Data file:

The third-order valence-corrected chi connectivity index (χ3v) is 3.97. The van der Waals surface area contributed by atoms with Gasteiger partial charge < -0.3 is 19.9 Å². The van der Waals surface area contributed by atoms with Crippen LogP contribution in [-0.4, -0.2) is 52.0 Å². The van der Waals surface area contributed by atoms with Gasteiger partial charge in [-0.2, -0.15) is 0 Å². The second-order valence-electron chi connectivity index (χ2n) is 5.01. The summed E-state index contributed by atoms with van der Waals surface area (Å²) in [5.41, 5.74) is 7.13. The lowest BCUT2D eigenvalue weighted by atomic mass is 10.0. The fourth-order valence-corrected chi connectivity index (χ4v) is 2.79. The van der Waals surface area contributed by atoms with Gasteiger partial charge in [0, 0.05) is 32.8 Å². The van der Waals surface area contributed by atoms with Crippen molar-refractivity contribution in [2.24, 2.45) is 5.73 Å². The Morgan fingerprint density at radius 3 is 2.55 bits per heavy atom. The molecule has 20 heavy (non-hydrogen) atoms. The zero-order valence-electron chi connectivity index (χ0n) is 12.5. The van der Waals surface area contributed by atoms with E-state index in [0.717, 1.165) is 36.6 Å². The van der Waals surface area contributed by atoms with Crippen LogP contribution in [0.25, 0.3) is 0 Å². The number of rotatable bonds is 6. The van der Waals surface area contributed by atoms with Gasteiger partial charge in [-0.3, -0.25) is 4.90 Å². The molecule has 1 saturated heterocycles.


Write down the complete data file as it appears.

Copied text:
The third-order valence-corrected chi connectivity index (χ3v) is 3.97. The van der Waals surface area contributed by atoms with Gasteiger partial charge < -0.3 is 19.9 Å². The van der Waals surface area contributed by atoms with Crippen LogP contribution in [-0.4, -0.2) is 52.0 Å². The van der Waals surface area contributed by atoms with Gasteiger partial charge in [-0.2, -0.15) is 0 Å². The second-order valence-electron chi connectivity index (χ2n) is 5.01. The summed E-state index contributed by atoms with van der Waals surface area (Å²) in [5.41, 5.74) is 7.13. The lowest BCUT2D eigenvalue weighted by atomic mass is 10.0. The fourth-order valence-corrected chi connectivity index (χ4v) is 2.79. The van der Waals surface area contributed by atoms with Gasteiger partial charge in [0, 0.05) is 32.8 Å². The van der Waals surface area contributed by atoms with Crippen molar-refractivity contribution in [2.24, 2.45) is 5.73 Å². The Morgan fingerprint density at radius 3 is 2.55 bits per heavy atom. The molecule has 20 heavy (non-hydrogen) atoms. The zero-order valence-electron chi connectivity index (χ0n) is 12.5. The van der Waals surface area contributed by atoms with E-state index in [0.717, 1.165) is 36.6 Å². The van der Waals surface area contributed by atoms with Crippen LogP contribution in [0.25, 0.3) is 0 Å². The number of rotatable bonds is 6. The van der Waals surface area contributed by atoms with Gasteiger partial charge in [-0.3, -0.25) is 4.90 Å². The molecule has 1 saturated heterocycles.